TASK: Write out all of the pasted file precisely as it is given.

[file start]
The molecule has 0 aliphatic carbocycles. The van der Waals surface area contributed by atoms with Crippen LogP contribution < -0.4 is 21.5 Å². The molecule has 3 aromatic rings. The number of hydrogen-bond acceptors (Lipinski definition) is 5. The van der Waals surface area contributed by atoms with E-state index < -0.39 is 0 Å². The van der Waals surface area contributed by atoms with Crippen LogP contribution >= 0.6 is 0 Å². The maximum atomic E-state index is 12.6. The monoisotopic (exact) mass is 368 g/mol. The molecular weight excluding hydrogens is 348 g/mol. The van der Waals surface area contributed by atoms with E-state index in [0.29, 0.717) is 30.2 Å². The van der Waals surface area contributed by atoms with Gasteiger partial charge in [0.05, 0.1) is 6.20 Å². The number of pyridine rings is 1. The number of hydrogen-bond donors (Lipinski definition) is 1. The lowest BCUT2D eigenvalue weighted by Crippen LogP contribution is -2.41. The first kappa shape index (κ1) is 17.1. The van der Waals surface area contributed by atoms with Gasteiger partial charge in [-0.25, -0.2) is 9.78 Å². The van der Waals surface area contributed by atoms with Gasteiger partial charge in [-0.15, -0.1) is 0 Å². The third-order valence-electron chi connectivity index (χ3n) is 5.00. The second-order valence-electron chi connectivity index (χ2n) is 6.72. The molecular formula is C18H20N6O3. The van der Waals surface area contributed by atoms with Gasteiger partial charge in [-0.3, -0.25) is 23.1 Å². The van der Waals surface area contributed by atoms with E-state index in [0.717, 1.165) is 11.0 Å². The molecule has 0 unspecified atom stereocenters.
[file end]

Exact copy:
The molecule has 0 aliphatic carbocycles. The van der Waals surface area contributed by atoms with Crippen LogP contribution < -0.4 is 21.5 Å². The molecule has 3 aromatic rings. The number of hydrogen-bond acceptors (Lipinski definition) is 5. The van der Waals surface area contributed by atoms with E-state index < -0.39 is 0 Å². The van der Waals surface area contributed by atoms with Crippen LogP contribution >= 0.6 is 0 Å². The maximum atomic E-state index is 12.6. The monoisotopic (exact) mass is 368 g/mol. The molecular weight excluding hydrogens is 348 g/mol. The van der Waals surface area contributed by atoms with E-state index in [0.29, 0.717) is 30.2 Å². The van der Waals surface area contributed by atoms with Gasteiger partial charge in [0.05, 0.1) is 6.20 Å². The number of pyridine rings is 1. The number of hydrogen-bond donors (Lipinski definition) is 1. The lowest BCUT2D eigenvalue weighted by Crippen LogP contribution is -2.41. The first kappa shape index (κ1) is 17.1. The van der Waals surface area contributed by atoms with Gasteiger partial charge in [-0.25, -0.2) is 9.78 Å². The van der Waals surface area contributed by atoms with Gasteiger partial charge in [-0.15, -0.1) is 0 Å². The third-order valence-electron chi connectivity index (χ3n) is 5.00. The second-order valence-electron chi connectivity index (χ2n) is 6.72. The molecular formula is C18H20N6O3. The van der Waals surface area contributed by atoms with Gasteiger partial charge in [-0.3, -0.25) is 23.1 Å². The van der Waals surface area contributed by atoms with E-state index in [0.717, 1.165) is 11.0 Å². The molecule has 0 unspecified atom stereocenters.